Background: The irrational use, "over the counter supply", and unregulated supply chains of antimicrobials are contributing toward antimicrobial resistance. Antimicrobial stewardship programs regulate antimicrobials usage to prevent resistance and reduce health care burden. Objective: To assess the knowledge and practice of pharmacists' working in various healthcare settings toward antimicrobial stewardship in Pakistan. Method: A cross-sectional study was conducted among pharmacists working in different sectors between March to June 2017. Results: A total of 181 pharmacists participated, of whom (n = 145, 80.1%) were males. The majority of participants were in the 20⁻30 age group (n = 147, 81.2%) and hold Doctor of Pharmacy degrees. More than 80% of pharmacists agreed that "antimicrobial stewardship is essential to improve patient care"; while (n = 159, 87.8%) pharmacists agreed that "pharmacist should be trained on the use of antimicrobial". Close to 90% of pharmacists agreed that "adequate training should be provided to pharmacists on antimicrobial use". Regarding the practice of antimicrobial stewardship, (n = 72, 39.8%) pharmacists often/always "make efforts to prevent or reduce the transmission of infections within the community"; (n = 58, 32%) pharmacists never "dispense antimicrobials without a prescription"; and (n = 60, 32%) pharmacist often/always "communicate with prescribers if unsure about the appropriateness of an antibiotic prescription". Conclusions: Increased antimicrobial stewardship efforts can both optimize the treatment of infections and reduce adverse events associated with antibiotic use. Pharmacists in Pakistan have good knowledge and adopt positive practices toward antimicrobial stewardship. Pharmacist and other health care professionals should collaborate within multi-disciplinary teams to reduce the problem of antimicrobial resistance and improve the quality of life of patients.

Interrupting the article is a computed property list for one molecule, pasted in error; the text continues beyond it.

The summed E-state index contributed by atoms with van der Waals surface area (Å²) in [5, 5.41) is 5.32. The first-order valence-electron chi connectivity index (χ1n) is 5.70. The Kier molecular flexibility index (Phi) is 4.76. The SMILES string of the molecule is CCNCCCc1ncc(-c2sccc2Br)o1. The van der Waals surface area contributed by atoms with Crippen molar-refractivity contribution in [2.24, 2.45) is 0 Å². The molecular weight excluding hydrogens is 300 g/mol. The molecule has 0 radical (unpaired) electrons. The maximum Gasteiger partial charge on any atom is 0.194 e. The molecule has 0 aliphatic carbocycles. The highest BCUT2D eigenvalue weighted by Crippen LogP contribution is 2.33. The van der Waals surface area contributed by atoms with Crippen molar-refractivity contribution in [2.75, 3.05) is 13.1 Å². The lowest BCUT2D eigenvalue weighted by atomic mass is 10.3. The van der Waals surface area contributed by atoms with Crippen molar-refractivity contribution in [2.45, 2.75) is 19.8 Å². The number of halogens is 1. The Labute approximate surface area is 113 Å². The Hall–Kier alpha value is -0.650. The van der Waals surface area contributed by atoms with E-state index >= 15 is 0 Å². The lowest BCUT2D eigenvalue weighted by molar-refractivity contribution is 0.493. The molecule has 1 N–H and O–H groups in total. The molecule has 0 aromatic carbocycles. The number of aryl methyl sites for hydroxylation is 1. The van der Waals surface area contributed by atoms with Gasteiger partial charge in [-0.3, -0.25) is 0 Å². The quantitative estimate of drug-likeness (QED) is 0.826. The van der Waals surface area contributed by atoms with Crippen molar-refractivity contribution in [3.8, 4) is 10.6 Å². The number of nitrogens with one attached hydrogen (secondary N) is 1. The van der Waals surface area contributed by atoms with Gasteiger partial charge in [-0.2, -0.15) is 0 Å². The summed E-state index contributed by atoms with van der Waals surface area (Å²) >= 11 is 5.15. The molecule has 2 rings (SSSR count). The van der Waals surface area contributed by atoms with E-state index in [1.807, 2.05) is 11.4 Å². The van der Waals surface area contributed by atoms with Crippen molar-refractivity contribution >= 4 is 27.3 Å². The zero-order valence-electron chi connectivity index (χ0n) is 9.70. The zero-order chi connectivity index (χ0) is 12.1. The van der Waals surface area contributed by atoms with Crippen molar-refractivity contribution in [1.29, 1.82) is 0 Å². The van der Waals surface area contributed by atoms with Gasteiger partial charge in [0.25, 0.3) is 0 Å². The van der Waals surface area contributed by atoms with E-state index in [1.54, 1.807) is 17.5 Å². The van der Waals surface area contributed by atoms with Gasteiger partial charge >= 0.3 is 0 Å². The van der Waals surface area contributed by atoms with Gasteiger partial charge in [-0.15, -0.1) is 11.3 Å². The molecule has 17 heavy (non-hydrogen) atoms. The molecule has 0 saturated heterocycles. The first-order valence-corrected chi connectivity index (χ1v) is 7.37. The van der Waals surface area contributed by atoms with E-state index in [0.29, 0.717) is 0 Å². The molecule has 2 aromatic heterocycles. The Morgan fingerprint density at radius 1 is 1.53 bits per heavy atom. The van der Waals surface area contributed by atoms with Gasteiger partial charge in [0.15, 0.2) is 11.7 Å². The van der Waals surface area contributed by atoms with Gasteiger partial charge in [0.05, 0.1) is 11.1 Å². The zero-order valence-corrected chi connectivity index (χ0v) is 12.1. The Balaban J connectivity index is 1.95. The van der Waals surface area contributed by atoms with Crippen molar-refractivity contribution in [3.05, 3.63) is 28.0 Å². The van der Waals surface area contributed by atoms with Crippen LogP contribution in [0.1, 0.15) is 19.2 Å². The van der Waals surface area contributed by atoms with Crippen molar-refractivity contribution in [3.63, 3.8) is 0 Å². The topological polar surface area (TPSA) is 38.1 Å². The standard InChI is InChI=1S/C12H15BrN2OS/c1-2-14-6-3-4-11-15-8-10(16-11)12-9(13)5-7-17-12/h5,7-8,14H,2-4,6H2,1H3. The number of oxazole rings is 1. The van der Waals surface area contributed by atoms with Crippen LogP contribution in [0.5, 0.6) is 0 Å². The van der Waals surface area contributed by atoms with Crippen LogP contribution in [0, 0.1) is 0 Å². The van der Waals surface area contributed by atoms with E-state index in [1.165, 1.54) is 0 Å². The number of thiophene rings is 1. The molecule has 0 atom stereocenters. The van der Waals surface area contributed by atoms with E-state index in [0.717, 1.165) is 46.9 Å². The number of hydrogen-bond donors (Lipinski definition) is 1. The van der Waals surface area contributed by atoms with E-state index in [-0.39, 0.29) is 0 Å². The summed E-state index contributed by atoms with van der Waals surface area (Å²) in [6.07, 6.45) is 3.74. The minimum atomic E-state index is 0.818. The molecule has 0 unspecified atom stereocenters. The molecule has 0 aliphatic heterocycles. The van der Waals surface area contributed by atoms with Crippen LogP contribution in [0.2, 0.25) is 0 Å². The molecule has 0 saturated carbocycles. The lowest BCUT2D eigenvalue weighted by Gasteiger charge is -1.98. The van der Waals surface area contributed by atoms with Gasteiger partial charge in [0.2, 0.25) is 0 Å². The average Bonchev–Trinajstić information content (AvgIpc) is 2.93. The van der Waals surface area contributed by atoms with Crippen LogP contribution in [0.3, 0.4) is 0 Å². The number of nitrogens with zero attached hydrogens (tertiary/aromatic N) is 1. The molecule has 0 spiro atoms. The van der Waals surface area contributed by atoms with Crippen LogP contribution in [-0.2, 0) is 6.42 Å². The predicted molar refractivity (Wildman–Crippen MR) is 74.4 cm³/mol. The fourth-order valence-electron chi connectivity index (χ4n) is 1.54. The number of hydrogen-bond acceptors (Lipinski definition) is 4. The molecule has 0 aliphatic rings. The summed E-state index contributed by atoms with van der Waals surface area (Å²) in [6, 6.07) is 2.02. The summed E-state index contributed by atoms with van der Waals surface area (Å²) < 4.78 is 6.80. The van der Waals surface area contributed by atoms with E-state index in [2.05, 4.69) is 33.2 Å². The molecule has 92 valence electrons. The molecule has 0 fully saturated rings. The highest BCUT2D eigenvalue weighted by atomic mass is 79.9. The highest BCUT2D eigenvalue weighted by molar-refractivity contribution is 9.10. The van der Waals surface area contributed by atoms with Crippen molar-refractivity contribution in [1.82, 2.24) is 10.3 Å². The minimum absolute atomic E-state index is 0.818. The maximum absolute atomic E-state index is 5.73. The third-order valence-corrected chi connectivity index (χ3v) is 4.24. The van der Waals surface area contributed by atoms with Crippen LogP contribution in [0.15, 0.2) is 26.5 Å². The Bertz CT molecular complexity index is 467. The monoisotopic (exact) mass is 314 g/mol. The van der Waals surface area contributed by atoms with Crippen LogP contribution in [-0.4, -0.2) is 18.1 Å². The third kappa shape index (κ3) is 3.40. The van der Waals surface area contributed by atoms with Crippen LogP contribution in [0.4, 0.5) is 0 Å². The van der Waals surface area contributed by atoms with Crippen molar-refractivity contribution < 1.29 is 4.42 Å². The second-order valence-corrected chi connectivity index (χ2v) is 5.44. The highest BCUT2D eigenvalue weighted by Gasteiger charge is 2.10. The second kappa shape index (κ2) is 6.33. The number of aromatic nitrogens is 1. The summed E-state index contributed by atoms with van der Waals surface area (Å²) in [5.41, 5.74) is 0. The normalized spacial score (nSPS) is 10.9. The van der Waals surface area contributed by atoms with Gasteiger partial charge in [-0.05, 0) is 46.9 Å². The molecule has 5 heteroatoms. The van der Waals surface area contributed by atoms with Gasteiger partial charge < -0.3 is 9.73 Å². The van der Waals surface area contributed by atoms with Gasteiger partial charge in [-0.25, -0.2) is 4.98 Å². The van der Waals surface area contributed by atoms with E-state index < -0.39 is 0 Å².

Keywords: Pakistan; antimicrobial stewardship; knowledge; pharmacist; practice.